If there is a subtext, it's this: if what you want is to win, and for your opponenents to lose, don't delude yourself and don't lie to your compatriots. If, in the world you are working for, group X gets less of what it wants than it currently has and you get more, that's not a compromise--especially if you expect and intend that next year, you'll get a little more and they'll lose a little more. There are places where it's worth saying "I'm right, he's wrong, and I intend to win by any means necessary". If that's what you are saying, own it.

#90 ::: abi ::: (view all by) ::: May 22, 2012, 03:56 PM:

Avram @88:

Or, alternatively,

"Not so much wailing and clamour, if you please."

#91 ::: Serge Broom ::: (view all by) ::: May 22, 2012, 03:58 PM:

If, after the clouds stop thundering, you find yourself driving thru London then suddenly wake up and find yourself facing Leo McKern or Peter Wyngarde, you're in Big Trouble.

#92 ::: albatross ::: (view all by) ::: May 22, 2012, 05:15 PM:


Very true. And yet, I think that comes down to a comment abi made awhile back:

One of the lessons of many years of marriage is that there are no win-lose solutions, not in the long term. If one partner "loses", in the end, the whole thing founders. And the American Right and Left are wedded to each other by history and geography. We have to make this work.

There are places I think we come to irreconcilable conflicts as a society. (An extreme case is something like slavery, where either you pick your own cotton or your slaves pick it for you and there's not really a good compromise point.) But wherever possible, we really need to try to avoid I win/you lose situations in politics.

The example that comes to mind here is separation of church and state. One big advantage of that is that the next election is not about whether the Catholics or the Protestants will have the whip hand in the next four years, or who will have to attend relgious services they don't believe in to keep their job or stay out of jail. That is a huge win for us as a society.

#93 ::: alsafi ::: (view all by) ::: May 23, 2012, 05:38 PM:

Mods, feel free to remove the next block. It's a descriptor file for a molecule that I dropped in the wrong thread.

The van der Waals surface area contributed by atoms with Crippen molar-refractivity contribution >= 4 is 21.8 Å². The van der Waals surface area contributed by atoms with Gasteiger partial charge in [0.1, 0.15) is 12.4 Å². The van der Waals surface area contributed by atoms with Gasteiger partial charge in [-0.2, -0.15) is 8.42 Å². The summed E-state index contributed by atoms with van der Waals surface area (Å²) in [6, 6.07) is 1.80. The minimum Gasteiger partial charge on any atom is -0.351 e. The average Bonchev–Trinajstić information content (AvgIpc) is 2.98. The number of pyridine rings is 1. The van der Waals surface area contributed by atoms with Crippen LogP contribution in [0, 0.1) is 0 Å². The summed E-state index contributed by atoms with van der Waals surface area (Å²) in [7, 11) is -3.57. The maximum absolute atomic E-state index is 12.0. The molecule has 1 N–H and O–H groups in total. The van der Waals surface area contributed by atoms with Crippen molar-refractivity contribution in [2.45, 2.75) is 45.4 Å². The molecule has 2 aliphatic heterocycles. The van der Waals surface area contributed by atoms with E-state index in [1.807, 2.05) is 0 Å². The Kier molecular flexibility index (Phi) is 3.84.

After thinking about this post for several days, like the introvert I am, I want to respectfully submit that there is a place for nukers in political discourse. It's not always about "tribalism," exactly; sometimes it's a pain response to being othered on a constant basis in one's day-to-day life.

Earlier this month, my beautiful, talented, sweet, clever cousin put a gun to his head and blew his brains out. Because he was gay, and he couldn't face life in a closet, and our corrosive "christian" family had let him know repeatedly that he was a pariah and it would be better for him to be dead than gay.

I didn't go to the funeral, because I was not welcome. Because I'm lesbian, and I refuse to knuckle under to their disapproval, and (fortunately) have resources that Gary didn't to let me make that decision.

If I seem angry about this, I am. I am furious, and I am grieving, and I am frequently having trouble being even barely civil to people in my life who express their agreement with any group that espouses ideology that considers my life, my relationships, and my cousin to be acceptable collateral damage.

I don't think anyone has a right to tell me that I don't have a right to be angry. I know it often seems like an academic exercise, and we've had plenty of back-and-forth about whether being "good on gay rights" makes any difference at all when both parties are perfectly happy to continue killing people in far away countries, but I've just had yet another visceral reminder that I'm in this fight for my life, whether I want to be or not. So I'm angry, and I'm scared.